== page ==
which makes it easier to gain knowledge of Java. Finally.simpler than textbook questions. commented that the materials were very easy to follow and they have helped her reiterate many trivial concepts. which is encouraging. One of her comments was interesting because she pointed out that the proficiency level of the questions were appropriate for students who have not previously learnt programming. however. commented that both the primary and supplementary learning materials have helped her gain better understanding of many topics especially Classes. She pointed out that this Roadmap was very suitably paced and she felt that she was able to follow the material very easily because the prerequisite topics were introduced before the new complex concepts within topics such as Methods and Classes. This view is consistent with that of Jenkins (2001) who argues that novice students may not be able to understand a new concept if they do not understand previous learning materials. they . she felt that the questions were relatively easy. • Student J. • Student G. and were at the right level of difficulty level. enrolled on BSc Maths with Computing. She also pointed out that the option to return to previous topics to review some concepts were ideal as this allows her to refer back when learning a complex topic which requires prerequisite knowledge of a simpler topic. which can be both confusing and hard to remember. a PhD student. such as the different types of quotes for different simple data types.

may be too easy for students who have learnt procedural programming. This view was consistent with that of Jenkins (2001) who pointed out that the students with procedural programming experience are able to learn objectoriented programming much more easily.

Student L, another PhD student, commented that it was a long time since she had studied Java and she found the test questions relatively difficult. However, she commented that the supplementary learning materials were very useful and the answer explanations have helped her ascertain why she had answered a question either correctly or incorrectly. She found that the easier questions were more effective to help her reiterate Java knowledge again, step-by-step, and she found it useful that she was able to undertake learning at her own pace.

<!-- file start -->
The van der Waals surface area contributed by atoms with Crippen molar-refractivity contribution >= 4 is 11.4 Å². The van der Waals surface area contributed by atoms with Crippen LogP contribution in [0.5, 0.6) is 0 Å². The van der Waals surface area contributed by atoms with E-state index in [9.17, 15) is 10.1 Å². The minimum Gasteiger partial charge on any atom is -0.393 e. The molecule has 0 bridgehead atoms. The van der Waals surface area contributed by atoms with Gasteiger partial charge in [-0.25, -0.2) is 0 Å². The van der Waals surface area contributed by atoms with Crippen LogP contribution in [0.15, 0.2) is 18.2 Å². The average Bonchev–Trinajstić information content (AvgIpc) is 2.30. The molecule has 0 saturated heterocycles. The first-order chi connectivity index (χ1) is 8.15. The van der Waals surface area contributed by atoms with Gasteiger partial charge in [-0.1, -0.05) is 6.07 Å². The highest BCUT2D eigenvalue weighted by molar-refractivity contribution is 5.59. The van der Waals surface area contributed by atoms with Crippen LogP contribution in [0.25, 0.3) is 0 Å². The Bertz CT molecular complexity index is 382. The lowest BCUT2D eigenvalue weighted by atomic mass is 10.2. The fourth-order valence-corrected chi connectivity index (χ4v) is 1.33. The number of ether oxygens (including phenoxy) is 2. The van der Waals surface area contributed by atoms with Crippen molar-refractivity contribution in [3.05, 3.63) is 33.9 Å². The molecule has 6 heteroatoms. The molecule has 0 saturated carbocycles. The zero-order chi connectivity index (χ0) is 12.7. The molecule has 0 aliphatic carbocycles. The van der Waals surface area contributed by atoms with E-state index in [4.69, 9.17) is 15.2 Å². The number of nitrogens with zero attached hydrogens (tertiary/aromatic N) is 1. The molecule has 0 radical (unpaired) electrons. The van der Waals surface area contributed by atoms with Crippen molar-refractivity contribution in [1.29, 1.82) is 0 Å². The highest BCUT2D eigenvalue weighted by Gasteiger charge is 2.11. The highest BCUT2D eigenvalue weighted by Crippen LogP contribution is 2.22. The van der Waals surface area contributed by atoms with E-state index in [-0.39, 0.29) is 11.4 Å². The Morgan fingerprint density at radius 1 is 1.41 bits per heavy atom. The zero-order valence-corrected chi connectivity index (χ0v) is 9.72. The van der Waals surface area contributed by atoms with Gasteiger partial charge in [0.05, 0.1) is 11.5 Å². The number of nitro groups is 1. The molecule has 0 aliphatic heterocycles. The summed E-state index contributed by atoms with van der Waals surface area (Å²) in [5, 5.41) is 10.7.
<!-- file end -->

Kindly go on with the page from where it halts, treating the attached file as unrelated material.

It is evident that this Roadmap appears to be effective for students learning programming and especially for novice students. The quality of both the primary and supplementary learning materials can be enhanced, as well as the accuracy and preciseness of the difficulty of the test questions within this Roadmap. This will ensure that both the learning materials and test questions are adapted correctly to individual students.

Is the ordering of topics appropriate for teaching Java?

We asked the students to comment on whether the ordering of topics was appropriate for teaching Java and most of the students commented that the order was effective for learning Java, as follows:

Student L commented that the Assignment and Expressions topics were very easy and it was encouraging to begin learning programming using these topics. She commented that the Expressions topic was slightly more difficult than Assignment but this was a steady incremental change of difficulty between the two topics, which was motivating for her to continue learning. She also commented that Classes were the most difficult topic and therefore it was ideal that this was presented last.

Student G commented that a change could be made to the topic ordering which is to present the Methods topic before the Classes topic as this would make the relationship between Classes, Objects and Methods clearer. On the contrary, Student C commented that the Methods topic should precede Classes since Classes cannot be constructed properly without knowing Methods details such as public and private entities. He also commented that Methods was an easier topic than Classes and it would be more preferable to learn Methods first before Classes. Similarly, Student J pointed out that there is no problem presenting the Methods topic before Classes providing